Complement proteins moderate the actions of specific antibodies, aid the processing and removal of immune complexes, and modify T-cell and B-cell responses.
Complement deficiencies can be inherited, or acquired as a result of infection (e.g., recurrent meningococcal or disseminated gonococcal infection) or in conjunction with chronic rheumatologic or autoimmune disease (e.g., systemic lupus erythematosus or cryoglobulinemia).
Diagnosis is based on clinical and/or family history and characteristic hematologic findings; only a few specialized laboratories provide comprehensive diagnostics.
Suspicious presentations include meningococcal meningitis in individuals over the age of 5 years, recurrent bacterial infections, angioedema without urticaria, inflammatory disorders of the renal and ophthalmic system, and autoimmune manifestations.
- Complement physiology
- Inherited complement deficiencies
- Clinical presentation
- Diagnostic tests
Professor of Immunology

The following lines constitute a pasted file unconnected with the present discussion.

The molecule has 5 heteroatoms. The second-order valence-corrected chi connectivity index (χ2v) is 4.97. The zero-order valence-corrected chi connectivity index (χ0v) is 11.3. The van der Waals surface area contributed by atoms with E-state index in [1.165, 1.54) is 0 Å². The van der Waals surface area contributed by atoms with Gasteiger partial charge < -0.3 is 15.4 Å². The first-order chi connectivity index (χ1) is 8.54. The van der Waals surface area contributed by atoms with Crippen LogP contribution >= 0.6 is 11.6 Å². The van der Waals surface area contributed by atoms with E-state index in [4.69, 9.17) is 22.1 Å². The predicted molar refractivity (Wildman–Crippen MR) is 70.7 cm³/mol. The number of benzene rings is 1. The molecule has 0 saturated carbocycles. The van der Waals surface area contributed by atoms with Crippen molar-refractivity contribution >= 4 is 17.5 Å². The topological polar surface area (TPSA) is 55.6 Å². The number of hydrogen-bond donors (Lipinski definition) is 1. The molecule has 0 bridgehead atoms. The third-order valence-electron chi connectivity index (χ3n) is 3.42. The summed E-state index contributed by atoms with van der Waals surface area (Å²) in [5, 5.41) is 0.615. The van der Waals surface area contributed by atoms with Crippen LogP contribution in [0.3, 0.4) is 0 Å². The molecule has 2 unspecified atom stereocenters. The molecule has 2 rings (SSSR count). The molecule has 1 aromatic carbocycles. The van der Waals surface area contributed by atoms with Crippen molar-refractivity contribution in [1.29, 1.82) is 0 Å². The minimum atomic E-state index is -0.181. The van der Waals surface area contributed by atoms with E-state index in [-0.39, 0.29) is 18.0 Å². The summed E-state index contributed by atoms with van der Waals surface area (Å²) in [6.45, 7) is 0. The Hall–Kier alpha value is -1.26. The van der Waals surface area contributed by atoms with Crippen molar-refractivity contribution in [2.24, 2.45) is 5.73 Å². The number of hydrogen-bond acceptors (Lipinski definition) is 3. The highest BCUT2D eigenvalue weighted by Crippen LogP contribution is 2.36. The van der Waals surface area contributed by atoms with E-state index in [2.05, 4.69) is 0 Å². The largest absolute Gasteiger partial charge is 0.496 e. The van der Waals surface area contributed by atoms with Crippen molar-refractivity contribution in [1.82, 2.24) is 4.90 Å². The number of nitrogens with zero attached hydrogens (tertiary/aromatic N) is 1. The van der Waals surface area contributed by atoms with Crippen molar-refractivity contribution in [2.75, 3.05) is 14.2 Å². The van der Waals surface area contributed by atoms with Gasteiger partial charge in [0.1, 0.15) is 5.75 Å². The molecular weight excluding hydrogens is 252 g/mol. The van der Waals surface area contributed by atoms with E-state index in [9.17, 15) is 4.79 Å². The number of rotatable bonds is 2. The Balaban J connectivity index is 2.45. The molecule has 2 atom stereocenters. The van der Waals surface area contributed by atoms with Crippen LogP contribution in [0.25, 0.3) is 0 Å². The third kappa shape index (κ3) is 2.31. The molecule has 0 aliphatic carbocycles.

German Society of Immunology
Institute of Immunology
University of Heidelberg
MK has sat on Roche and Euro Diagnostica advisory boards; presented a lecture for Novartis; and acted as a consultant for Back Bay Life Science Advisors, Ionis Pharmaceuticals, Fresenius Care Germany, and Ablynx. MK is an author of references in this topic.
Professor Michael Kirschfink would like to gratefully acknowledge Dr D. J. Unsworth, a previous contributor to this topic.
Professor of Medicine
Adult Immunodeficiency Program
University of Colorado Denver
CK is an author of a reference cited in this monograph. CK has received speaker fees from Cention, Aventis Behring, and Bristol Myers Squibb. CK has received honorarium for speaking at the Aspen Allergy Conference, for the Colorado Allergy Society. CK ran the research program for a biotechnology company with an approximate budget of $3.5 million.
Use of this content is subject to our disclaimer